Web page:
CUBS WIN!!! CUBS WIN!!!

Diane Henrikson Russell

The moment I stepped off my Southwest Airlines plane at Midway Airport, I could feel the electricity in the air. It was Wednesday, November 2, 2016. Millions of Cubs fans, including me, were holding our collective breaths as we waited for the seventh game of the World Series between the Chicago Cubs and the Cleveland Indians. We were still nonplussed at finding ourselves in this sweet yet precarious position, thanks to the guiding hand of Coach Joe Maddon (who coincidentally coached the Tampa Bay Rays in the 2008 World Series). The Cubs had last won the World Series in 1908.

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To Tell the Truth — The Finale

Today’s bonus issue of OLLI Connects will test your evaluation skills with the final two entries in the To Tell The Truth contest. Have you been following along? If not, just scroll back to the beginning of November, read through the stories contributed by all the entrants, and add your assessment in the comments: were they telling a true story or simply spinning a yarn?  Next Thursday, on December 8th, another bonus issue will bring you the big reveal. The winner will claim bragging rights and a special prize created just for him or her. Today’s two stories are: Surprise by Jan Vaupel and Chenawah by Joan Weaving. Enjoy! — Editor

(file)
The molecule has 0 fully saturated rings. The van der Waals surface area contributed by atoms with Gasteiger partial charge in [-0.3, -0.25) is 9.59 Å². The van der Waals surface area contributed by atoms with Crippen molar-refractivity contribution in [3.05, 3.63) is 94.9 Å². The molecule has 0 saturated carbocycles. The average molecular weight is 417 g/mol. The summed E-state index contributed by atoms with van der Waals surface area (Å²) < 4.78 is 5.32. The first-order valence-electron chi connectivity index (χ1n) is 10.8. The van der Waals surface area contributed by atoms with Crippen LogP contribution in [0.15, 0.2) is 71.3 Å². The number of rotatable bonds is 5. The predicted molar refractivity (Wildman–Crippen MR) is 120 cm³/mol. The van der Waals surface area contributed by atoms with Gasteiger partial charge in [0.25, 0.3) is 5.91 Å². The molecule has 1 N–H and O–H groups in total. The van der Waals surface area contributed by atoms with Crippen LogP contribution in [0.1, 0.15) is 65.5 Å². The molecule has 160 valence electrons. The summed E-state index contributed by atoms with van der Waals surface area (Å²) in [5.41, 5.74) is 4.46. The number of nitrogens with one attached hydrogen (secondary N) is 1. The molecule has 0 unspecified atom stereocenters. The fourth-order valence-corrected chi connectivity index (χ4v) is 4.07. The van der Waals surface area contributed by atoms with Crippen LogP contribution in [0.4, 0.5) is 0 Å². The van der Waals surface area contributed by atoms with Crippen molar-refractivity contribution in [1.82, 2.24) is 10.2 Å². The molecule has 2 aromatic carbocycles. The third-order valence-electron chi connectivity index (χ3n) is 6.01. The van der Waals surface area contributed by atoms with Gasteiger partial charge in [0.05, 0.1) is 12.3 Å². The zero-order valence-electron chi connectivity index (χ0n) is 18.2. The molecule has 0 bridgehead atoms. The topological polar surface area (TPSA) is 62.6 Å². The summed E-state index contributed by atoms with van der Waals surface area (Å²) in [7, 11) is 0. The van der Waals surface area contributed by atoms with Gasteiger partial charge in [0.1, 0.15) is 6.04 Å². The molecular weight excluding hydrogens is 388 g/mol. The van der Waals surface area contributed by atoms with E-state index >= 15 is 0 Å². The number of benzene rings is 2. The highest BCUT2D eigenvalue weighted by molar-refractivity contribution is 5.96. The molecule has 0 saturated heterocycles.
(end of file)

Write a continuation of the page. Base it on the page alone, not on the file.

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To Tell the Truth Challenge — Episode 4

Well, we have arrived at Week 4 of the To Tell the Truth Contest. How are you doing so far? Do you think you have correctly sussed out truth from fiction?  Don’t forget to leave your True/False vote in the comment section below the authors’ biographies. After we compile all the responses, we will select the winner and announce his or her name and reveal the veracity of each of the ten entrants in December. Stay tuned for one more bonus episode this Thursday, but for now enjoy Marilyn Myerson’s The Haunting: Ghosts in my Life and Diane Henrikson Russel’s Pet Cards and To Tell the Truth. — Editor    Read more  

Becoming a Poker Player

Sheldon Busansky

I remember hurrying home from elementary school whenever my mother had her friends over for bridge and sitting by her side to watch them play. Later, occasionally I was allowed to play a few hands of pinochle with my father and uncles on Sunday night, and then in high school I visited a classmate and often played hearts with his father and twin sisters. Cards were for me what sports were for many of my friends.

When I entered college in 1951, I decided to focus on bridge and often played in tournaments and at the local bridge club. I eventually became friendly with an exceptional bridge player, and we frequently partnered in a Friday-night cash game at the club. My only involvement with poker was an occasional afternoon penny ante game with some dormitory friends. I usually was a winner and my friend Marty always lost.  (More…)

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